The Battle of Roosebeke took place on 27 November 1382 on the Goudberg between a Flemish army under Philip van Artevelde and a French army under Louis II of Flanders who had called upon the help of the French king Charles VI after he had suffered a defeat during the Battle of Beverhoutsveld. The Flemish army was defeated, Philip van Artevelde was slain and his corpse was put on display.
A goedendag was a weapon originally used by the militias of Medieval Flanders in the 14th century, notably during the Franco-Flemish War. The goedendag was essentially a combination of a club with a spear. Its body was a wooden staff roughly three to five feet long with a diameter of roughly two to four inches. It was wider at one end, and at this end a sharp metal spike was inserted by a tang.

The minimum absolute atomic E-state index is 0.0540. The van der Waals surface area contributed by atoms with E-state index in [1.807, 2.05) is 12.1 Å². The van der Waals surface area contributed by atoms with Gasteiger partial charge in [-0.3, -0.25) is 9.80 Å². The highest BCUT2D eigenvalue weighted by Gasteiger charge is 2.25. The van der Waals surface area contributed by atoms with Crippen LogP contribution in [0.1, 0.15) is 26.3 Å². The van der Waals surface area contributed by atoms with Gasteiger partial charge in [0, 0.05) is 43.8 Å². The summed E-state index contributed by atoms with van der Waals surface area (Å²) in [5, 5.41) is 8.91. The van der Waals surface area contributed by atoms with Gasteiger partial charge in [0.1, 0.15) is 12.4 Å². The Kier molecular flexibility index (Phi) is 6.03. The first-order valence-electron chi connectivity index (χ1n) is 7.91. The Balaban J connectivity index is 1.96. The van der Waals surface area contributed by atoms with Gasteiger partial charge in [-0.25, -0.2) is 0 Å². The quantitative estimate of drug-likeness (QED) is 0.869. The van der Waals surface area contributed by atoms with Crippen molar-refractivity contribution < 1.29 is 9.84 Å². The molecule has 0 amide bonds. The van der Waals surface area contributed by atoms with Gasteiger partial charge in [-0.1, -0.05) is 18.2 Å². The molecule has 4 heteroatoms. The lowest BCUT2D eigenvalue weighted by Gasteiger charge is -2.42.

Pieter de Coninck was a weaver from Bruges well known for his role in the events surrounding the Battle of the Golden Spurs. He was not the head of the weavers' guild as is popularly believed. Together with Jan Breydel, a butcher, he was in the forefront of the popular uprising that led to the Battle of the Golden Spurs. Right before that battle he was knighted together with two of his sons.
Jan Breydel is credited with leading the Bruges Matins, a violent uprising against Philip the Fair.